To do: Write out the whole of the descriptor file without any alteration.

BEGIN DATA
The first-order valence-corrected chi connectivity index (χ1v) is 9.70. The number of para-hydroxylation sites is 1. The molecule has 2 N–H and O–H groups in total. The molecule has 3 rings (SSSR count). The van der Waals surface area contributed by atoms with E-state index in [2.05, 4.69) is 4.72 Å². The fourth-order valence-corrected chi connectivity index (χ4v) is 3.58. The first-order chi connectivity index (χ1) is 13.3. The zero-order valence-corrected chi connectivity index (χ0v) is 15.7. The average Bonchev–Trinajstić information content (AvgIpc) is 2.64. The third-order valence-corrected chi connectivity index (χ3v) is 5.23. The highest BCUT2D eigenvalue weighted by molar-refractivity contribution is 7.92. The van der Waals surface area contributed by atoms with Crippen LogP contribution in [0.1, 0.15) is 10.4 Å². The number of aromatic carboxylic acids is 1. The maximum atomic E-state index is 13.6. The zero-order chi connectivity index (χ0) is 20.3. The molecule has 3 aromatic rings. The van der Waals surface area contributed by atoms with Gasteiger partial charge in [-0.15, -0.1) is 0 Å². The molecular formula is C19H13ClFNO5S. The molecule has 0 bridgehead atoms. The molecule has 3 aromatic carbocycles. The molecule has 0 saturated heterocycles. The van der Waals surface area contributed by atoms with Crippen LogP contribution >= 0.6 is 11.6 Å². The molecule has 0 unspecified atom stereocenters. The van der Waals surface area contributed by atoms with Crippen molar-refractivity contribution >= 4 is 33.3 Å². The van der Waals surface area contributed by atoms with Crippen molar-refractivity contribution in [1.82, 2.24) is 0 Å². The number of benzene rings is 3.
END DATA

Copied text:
The first-order valence-corrected chi connectivity index (χ1v) is 9.70. The number of para-hydroxylation sites is 1. The molecule has 2 N–H and O–H groups in total. The molecule has 3 rings (SSSR count). The van der Waals surface area contributed by atoms with E-state index in [2.05, 4.69) is 4.72 Å². The fourth-order valence-corrected chi connectivity index (χ4v) is 3.58. The first-order chi connectivity index (χ1) is 13.3. The zero-order valence-corrected chi connectivity index (χ0v) is 15.7. The average Bonchev–Trinajstić information content (AvgIpc) is 2.64. The third-order valence-corrected chi connectivity index (χ3v) is 5.23. The highest BCUT2D eigenvalue weighted by molar-refractivity contribution is 7.92. The van der Waals surface area contributed by atoms with Crippen LogP contribution in [0.1, 0.15) is 10.4 Å². The number of aromatic carboxylic acids is 1. The maximum atomic E-state index is 13.6. The zero-order chi connectivity index (χ0) is 20.3. The molecule has 3 aromatic rings. The van der Waals surface area contributed by atoms with Gasteiger partial charge in [-0.15, -0.1) is 0 Å². The molecular formula is C19H13ClFNO5S. The molecule has 0 bridgehead atoms. The molecule has 3 aromatic carbocycles. The molecule has 0 saturated heterocycles. The van der Waals surface area contributed by atoms with Crippen LogP contribution >= 0.6 is 11.6 Å². The molecule has 0 unspecified atom stereocenters. The van der Waals surface area contributed by atoms with Crippen molar-refractivity contribution >= 4 is 33.3 Å². The van der Waals surface area contributed by atoms with Crippen molar-refractivity contribution in [1.82, 2.24) is 0 Å². The number of benzene rings is 3.